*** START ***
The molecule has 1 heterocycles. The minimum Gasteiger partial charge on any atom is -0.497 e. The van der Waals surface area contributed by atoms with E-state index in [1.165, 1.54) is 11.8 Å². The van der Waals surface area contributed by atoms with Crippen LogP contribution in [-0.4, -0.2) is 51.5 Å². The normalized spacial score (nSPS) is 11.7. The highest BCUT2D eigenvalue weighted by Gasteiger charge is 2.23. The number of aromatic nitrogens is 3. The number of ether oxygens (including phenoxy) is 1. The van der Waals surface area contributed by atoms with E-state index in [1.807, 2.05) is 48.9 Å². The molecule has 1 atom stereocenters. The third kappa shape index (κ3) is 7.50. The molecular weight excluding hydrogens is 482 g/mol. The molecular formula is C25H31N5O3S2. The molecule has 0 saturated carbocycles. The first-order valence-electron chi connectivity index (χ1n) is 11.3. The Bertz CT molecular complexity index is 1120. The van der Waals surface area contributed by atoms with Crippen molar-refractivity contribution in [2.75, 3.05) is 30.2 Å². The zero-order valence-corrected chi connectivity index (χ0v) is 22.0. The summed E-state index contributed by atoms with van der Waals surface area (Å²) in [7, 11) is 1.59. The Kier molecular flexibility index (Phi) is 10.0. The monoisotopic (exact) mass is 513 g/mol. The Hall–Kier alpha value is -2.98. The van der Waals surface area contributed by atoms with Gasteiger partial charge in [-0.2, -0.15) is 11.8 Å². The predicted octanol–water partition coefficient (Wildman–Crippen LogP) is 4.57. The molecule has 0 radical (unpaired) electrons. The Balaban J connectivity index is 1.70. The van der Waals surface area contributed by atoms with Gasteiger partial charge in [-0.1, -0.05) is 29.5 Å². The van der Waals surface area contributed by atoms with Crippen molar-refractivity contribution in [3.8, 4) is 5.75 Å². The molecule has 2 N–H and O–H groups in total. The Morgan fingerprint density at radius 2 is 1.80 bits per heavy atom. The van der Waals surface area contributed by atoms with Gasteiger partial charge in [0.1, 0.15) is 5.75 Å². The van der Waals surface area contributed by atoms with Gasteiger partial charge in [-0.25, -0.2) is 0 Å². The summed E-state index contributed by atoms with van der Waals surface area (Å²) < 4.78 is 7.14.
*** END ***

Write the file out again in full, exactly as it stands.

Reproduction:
The molecule has 1 heterocycles. The minimum Gasteiger partial charge on any atom is -0.497 e. The van der Waals surface area contributed by atoms with E-state index in [1.165, 1.54) is 11.8 Å². The van der Waals surface area contributed by atoms with Crippen LogP contribution in [-0.4, -0.2) is 51.5 Å². The normalized spacial score (nSPS) is 11.7. The highest BCUT2D eigenvalue weighted by Gasteiger charge is 2.23. The number of aromatic nitrogens is 3. The number of ether oxygens (including phenoxy) is 1. The van der Waals surface area contributed by atoms with E-state index in [1.807, 2.05) is 48.9 Å². The molecule has 1 atom stereocenters. The third kappa shape index (κ3) is 7.50. The molecular weight excluding hydrogens is 482 g/mol. The molecular formula is C25H31N5O3S2. The molecule has 0 saturated carbocycles. The first-order valence-electron chi connectivity index (χ1n) is 11.3. The Bertz CT molecular complexity index is 1120. The van der Waals surface area contributed by atoms with Crippen molar-refractivity contribution in [2.75, 3.05) is 30.2 Å². The zero-order valence-corrected chi connectivity index (χ0v) is 22.0. The summed E-state index contributed by atoms with van der Waals surface area (Å²) in [7, 11) is 1.59. The Kier molecular flexibility index (Phi) is 10.0. The monoisotopic (exact) mass is 513 g/mol. The Hall–Kier alpha value is -2.98. The van der Waals surface area contributed by atoms with Gasteiger partial charge in [-0.2, -0.15) is 11.8 Å². The predicted octanol–water partition coefficient (Wildman–Crippen LogP) is 4.57. The molecule has 0 radical (unpaired) electrons. The Balaban J connectivity index is 1.70. The van der Waals surface area contributed by atoms with Gasteiger partial charge in [-0.1, -0.05) is 29.5 Å². The van der Waals surface area contributed by atoms with Crippen molar-refractivity contribution in [3.8, 4) is 5.75 Å². The molecule has 2 N–H and O–H groups in total. The Morgan fingerprint density at radius 2 is 1.80 bits per heavy atom. The van der Waals surface area contributed by atoms with Gasteiger partial charge in [0.1, 0.15) is 5.75 Å². The van der Waals surface area contributed by atoms with Gasteiger partial charge in [-0.25, -0.2) is 0 Å². The summed E-state index contributed by atoms with van der Waals surface area (Å²) < 4.78 is 7.14.